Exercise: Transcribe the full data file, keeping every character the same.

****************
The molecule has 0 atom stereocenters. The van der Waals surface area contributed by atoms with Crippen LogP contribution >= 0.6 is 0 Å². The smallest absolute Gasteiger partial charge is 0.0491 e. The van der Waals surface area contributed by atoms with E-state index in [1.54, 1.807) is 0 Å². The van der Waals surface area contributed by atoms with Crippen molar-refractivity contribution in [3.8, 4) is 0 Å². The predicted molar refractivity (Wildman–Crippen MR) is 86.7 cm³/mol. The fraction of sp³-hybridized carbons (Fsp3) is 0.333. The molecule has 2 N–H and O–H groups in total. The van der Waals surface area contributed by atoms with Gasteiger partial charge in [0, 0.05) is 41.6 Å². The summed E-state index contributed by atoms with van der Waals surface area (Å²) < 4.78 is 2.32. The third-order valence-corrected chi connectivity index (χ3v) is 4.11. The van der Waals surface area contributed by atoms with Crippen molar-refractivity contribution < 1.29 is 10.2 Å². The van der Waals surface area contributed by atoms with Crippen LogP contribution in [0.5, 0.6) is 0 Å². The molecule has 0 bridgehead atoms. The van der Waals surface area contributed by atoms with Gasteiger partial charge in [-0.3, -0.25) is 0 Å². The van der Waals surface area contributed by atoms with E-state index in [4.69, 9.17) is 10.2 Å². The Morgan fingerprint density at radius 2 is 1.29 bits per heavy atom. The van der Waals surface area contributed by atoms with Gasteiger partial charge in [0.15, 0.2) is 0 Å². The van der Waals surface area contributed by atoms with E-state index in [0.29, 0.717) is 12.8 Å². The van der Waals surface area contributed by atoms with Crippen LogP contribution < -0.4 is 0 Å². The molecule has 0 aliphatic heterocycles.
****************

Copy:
The molecule has 0 atom stereocenters. The van der Waals surface area contributed by atoms with Crippen LogP contribution >= 0.6 is 0 Å². The smallest absolute Gasteiger partial charge is 0.0491 e. The van der Waals surface area contributed by atoms with E-state index in [1.54, 1.807) is 0 Å². The van der Waals surface area contributed by atoms with Crippen molar-refractivity contribution in [3.8, 4) is 0 Å². The predicted molar refractivity (Wildman–Crippen MR) is 86.7 cm³/mol. The fraction of sp³-hybridized carbons (Fsp3) is 0.333. The molecule has 2 N–H and O–H groups in total. The van der Waals surface area contributed by atoms with Gasteiger partial charge in [0, 0.05) is 41.6 Å². The summed E-state index contributed by atoms with van der Waals surface area (Å²) < 4.78 is 2.32. The third-order valence-corrected chi connectivity index (χ3v) is 4.11. The van der Waals surface area contributed by atoms with Crippen molar-refractivity contribution < 1.29 is 10.2 Å². The van der Waals surface area contributed by atoms with Crippen LogP contribution in [0.5, 0.6) is 0 Å². The molecule has 0 bridgehead atoms. The van der Waals surface area contributed by atoms with Gasteiger partial charge in [-0.3, -0.25) is 0 Å². The van der Waals surface area contributed by atoms with E-state index in [4.69, 9.17) is 10.2 Å². The Morgan fingerprint density at radius 2 is 1.29 bits per heavy atom. The van der Waals surface area contributed by atoms with Gasteiger partial charge in [0.15, 0.2) is 0 Å². The van der Waals surface area contributed by atoms with E-state index in [0.29, 0.717) is 12.8 Å². The van der Waals surface area contributed by atoms with Crippen LogP contribution < -0.4 is 0 Å². The molecule has 0 aliphatic heterocycles.